WASHINGTON -- House Republicans will vote Wednesday on a bill to help Wall Street banks and the Koch Brothers avoid regulatory scrutiny for risky trades similar to those at the heart of the 2008 financial crisis.
The legislation would allow banks to dodge market transparency and government oversight by conducting trades through offshore affiliates. By simply booking a trade in a London-based subsidiary, for instance, banks could avoid U.S. standards -- even if work on the trade was actually conducted within the United States. The bill would also hamstring funding for a key agency, and make it easier for the largest banks to sue financial regulators over rules the banks don't like.
"If you liked the financial crash of 2008, you're gonna love the financial crash that this Wall Street-drafted bill is gonna deliver you," Dennis Kelleher, President and CEO of Better Markets told HuffPost.
Republicans have long sought to derail President Barack Obama's 2010 Wall Street reform law, and have won a few victories against the legislation with help from conservative Democrats. In December, Obama signed a government budgeting bill into law which reinstated subsidies for the riskiest types of derivatives trading -- subsidies that had been eliminated by the 2010 law.
Billionaire brothers Charles and David Koch have assisted big banks in the lobbying blitz against Wall Street reform for years. While they're better known for financially supporting Republican politicians and advocating tax cuts for the wealthy, limiting financial oversight is one of the duo's top policy priorities. The Koch business empire is a hybrid of energy, commodity and financial business.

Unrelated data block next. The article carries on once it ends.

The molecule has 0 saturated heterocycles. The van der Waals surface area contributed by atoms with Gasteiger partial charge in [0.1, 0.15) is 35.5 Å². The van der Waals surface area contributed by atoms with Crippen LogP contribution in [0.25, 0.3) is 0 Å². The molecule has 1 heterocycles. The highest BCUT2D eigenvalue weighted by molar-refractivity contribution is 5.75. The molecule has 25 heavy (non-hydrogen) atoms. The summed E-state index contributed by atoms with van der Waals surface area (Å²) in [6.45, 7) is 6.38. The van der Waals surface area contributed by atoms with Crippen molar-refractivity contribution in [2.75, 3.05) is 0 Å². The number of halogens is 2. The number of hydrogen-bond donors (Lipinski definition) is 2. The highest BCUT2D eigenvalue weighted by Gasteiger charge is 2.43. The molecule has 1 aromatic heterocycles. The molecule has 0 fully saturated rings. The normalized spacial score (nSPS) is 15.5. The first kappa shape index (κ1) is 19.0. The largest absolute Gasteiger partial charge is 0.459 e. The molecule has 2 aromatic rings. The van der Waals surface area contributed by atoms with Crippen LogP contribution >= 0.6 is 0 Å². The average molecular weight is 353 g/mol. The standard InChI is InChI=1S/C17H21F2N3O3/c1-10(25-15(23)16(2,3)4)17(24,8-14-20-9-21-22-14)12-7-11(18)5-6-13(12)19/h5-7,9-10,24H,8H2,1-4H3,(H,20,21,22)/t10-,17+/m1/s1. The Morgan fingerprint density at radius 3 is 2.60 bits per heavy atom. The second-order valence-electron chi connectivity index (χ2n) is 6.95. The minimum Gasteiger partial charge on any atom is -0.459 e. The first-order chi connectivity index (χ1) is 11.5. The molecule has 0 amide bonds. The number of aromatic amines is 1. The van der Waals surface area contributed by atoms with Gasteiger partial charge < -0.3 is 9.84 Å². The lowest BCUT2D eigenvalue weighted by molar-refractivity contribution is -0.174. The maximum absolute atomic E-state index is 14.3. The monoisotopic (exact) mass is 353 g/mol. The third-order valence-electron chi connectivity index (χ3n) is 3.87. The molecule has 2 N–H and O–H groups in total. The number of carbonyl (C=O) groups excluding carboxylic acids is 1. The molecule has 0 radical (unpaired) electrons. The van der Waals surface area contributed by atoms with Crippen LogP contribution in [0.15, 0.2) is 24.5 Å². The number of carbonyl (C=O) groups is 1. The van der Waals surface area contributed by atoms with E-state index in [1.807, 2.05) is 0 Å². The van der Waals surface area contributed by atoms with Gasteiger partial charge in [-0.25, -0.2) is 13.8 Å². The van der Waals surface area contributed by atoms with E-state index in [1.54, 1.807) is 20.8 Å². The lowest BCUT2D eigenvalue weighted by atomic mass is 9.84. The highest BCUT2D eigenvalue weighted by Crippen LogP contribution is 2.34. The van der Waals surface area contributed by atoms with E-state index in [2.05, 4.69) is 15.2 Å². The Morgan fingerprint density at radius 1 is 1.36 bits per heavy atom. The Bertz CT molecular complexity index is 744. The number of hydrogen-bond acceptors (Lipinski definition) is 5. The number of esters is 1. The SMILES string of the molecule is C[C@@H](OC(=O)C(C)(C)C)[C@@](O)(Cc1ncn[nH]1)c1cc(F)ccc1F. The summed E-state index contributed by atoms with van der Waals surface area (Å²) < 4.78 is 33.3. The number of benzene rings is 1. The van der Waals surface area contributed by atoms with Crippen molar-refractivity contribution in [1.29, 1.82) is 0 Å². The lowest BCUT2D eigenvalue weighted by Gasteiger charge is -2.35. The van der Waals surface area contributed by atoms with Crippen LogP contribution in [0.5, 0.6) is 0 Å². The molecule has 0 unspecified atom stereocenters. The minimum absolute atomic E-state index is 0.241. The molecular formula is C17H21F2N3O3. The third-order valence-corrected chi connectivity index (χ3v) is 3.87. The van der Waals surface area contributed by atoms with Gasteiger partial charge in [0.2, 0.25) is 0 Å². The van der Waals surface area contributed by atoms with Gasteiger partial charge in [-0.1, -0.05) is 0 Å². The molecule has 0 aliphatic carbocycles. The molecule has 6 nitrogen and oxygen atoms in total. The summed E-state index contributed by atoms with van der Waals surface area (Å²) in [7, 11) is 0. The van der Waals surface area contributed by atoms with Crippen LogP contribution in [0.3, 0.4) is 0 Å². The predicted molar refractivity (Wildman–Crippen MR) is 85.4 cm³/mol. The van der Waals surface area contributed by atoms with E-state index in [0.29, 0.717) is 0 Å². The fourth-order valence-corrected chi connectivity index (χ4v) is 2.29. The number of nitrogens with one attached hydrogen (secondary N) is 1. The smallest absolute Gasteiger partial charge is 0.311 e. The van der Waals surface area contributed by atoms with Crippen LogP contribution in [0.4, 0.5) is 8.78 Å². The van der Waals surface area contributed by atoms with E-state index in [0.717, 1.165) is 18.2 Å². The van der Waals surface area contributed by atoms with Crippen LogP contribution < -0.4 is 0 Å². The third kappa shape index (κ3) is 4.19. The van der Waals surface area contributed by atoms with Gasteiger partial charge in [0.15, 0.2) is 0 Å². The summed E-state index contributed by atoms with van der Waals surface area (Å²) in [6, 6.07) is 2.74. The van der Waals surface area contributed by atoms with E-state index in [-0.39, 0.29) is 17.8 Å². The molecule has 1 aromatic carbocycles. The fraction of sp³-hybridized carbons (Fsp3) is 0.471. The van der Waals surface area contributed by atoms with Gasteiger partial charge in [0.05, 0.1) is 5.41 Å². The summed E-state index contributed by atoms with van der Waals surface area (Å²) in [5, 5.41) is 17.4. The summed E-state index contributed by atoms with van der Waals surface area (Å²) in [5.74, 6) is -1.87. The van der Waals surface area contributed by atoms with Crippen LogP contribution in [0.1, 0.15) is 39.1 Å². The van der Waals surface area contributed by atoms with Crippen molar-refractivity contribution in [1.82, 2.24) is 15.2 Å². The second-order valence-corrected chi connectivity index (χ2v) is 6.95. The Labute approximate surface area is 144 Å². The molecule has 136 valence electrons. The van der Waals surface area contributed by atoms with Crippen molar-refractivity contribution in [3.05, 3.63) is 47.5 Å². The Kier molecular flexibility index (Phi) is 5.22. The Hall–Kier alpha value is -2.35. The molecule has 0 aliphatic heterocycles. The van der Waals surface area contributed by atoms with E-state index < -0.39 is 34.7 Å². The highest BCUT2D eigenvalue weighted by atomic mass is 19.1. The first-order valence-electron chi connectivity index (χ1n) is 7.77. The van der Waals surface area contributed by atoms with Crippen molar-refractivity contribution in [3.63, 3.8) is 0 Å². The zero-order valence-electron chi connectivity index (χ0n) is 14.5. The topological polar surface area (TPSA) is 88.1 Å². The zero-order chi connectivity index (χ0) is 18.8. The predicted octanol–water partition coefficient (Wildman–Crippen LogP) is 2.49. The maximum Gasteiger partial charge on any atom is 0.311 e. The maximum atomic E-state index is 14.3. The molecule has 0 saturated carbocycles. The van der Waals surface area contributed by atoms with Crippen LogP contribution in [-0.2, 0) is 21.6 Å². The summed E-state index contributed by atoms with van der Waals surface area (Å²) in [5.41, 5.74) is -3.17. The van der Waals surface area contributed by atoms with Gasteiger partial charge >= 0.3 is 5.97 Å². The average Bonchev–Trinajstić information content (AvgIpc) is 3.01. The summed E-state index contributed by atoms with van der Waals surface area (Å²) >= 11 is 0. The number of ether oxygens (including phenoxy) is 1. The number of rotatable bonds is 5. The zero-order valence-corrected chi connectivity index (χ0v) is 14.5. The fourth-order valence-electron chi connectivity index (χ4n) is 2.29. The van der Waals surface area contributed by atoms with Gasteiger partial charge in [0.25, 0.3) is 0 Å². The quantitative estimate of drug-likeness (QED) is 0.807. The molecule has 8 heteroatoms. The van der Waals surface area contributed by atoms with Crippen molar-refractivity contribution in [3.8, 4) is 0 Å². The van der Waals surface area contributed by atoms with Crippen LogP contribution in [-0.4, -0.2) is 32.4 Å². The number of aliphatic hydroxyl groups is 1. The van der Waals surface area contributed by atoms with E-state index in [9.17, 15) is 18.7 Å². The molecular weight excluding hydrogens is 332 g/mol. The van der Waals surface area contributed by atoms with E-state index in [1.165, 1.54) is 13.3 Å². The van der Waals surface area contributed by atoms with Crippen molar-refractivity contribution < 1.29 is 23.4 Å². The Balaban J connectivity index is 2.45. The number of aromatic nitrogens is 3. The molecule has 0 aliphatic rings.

The new deregulation measures, which will receive a vote on Wednesday, are packed into legislation that would formally reauthorize the Commodity Futures Trading Commission, a key overseer of the market for derivatives. Complex derivatives trades were not regulated prior to the banking crash, and were an integral part of the disaster. The CFTC, however, can continue functioning without formal reauthorization, provided Republicans do not also defund its operations.
Obama opposes the bill, making it unlikely to survive as standalone legislation. But key provisions may end up sneaking into other must-pass bills if they can win over a few dozen Democrats. Last year, 46 Democrats joined all but one Republican in voting for a similar bill. The lone GOP dissenter, Rep. Walter Jones (R-N.C.), is a persistent opponent of government perks for Wall Street. This time around, however, the overwhelming majority of Democrats are opposed to the bill.
"Republicans willingly forget the lessons of the financial crisis because they don’t want to protect Americans from the next preventable crash," Rep. Keith Ellison (D-Minn.) told HuffPost.
Bank watchdogs are particularly concerned about the bill's offshoring provision. Only major financial centers like London and Frankfurt, Germany, would be eligible for this offshoring loophole, and Republicans say foreign oversight in those locations will suffice. But European bank regulators are internationally renowned for their laxity. JPMorgan Chase infamously lost over $6 billion in its London Whale trading debacle, named for the locale in which the bank's trader was placing his risky bets. German banks, meanwhile, are notorious for buying up mountains of bad debt in a long series of financial crises, including the current European mess with Greece and the 2008 U.S. housing calamity.
The 2010 Wall Street reform law changed the way banks trade derivatives. Under the law, when to companies want to trade, they're required to go through a central counterparty which guarantees each side's ability to make good on the trade. Banks also have to post margin on the trades -- a small fee to help cover any bet that it ultimately can't make good on. The changes provide regulatory and market oversight that didn't previously exist, and were designed to prevent a "cascade of failures," in which one bank's downfall would quickly topple its trading partners. European standards are weaker.
"This literally incentivizes companies to send banking jobs overseas," Kelleher said. "The foreign country gets the jobs, the benefits and the tax revenue, and the U.S. taxpayer gets the bill."
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